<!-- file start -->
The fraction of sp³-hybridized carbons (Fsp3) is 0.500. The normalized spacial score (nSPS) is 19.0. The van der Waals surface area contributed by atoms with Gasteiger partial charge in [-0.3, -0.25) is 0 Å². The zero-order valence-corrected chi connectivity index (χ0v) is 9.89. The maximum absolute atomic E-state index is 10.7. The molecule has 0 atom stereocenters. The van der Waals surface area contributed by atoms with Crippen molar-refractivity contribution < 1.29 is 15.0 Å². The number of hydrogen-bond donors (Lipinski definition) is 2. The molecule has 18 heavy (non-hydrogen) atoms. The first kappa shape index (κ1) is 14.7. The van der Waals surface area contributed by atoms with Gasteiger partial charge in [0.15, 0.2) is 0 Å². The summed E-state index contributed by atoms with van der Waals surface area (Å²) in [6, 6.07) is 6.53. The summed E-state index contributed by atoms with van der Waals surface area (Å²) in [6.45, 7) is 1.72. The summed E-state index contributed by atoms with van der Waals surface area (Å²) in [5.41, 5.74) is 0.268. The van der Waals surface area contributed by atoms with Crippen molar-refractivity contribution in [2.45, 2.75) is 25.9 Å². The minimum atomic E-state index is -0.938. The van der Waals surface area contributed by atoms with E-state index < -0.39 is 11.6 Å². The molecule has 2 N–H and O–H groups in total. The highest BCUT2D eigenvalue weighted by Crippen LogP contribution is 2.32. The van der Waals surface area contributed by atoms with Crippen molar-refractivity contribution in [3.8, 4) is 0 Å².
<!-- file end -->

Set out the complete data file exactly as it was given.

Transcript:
The fraction of sp³-hybridized carbons (Fsp3) is 0.500. The normalized spacial score (nSPS) is 19.0. The van der Waals surface area contributed by atoms with Gasteiger partial charge in [-0.3, -0.25) is 0 Å². The zero-order valence-corrected chi connectivity index (χ0v) is 9.89. The maximum absolute atomic E-state index is 10.7. The molecule has 0 atom stereocenters. The van der Waals surface area contributed by atoms with Crippen molar-refractivity contribution < 1.29 is 15.0 Å². The number of hydrogen-bond donors (Lipinski definition) is 2. The molecule has 18 heavy (non-hydrogen) atoms. The first kappa shape index (κ1) is 14.7. The van der Waals surface area contributed by atoms with Gasteiger partial charge in [0.15, 0.2) is 0 Å². The summed E-state index contributed by atoms with van der Waals surface area (Å²) in [6, 6.07) is 6.53. The summed E-state index contributed by atoms with van der Waals surface area (Å²) in [6.45, 7) is 1.72. The summed E-state index contributed by atoms with van der Waals surface area (Å²) in [5.41, 5.74) is 0.268. The van der Waals surface area contributed by atoms with Crippen molar-refractivity contribution in [2.45, 2.75) is 25.9 Å². The minimum atomic E-state index is -0.938. The van der Waals surface area contributed by atoms with E-state index < -0.39 is 11.6 Å². The molecule has 2 N–H and O–H groups in total. The highest BCUT2D eigenvalue weighted by Crippen LogP contribution is 2.32. The van der Waals surface area contributed by atoms with Crippen molar-refractivity contribution in [3.8, 4) is 0 Å².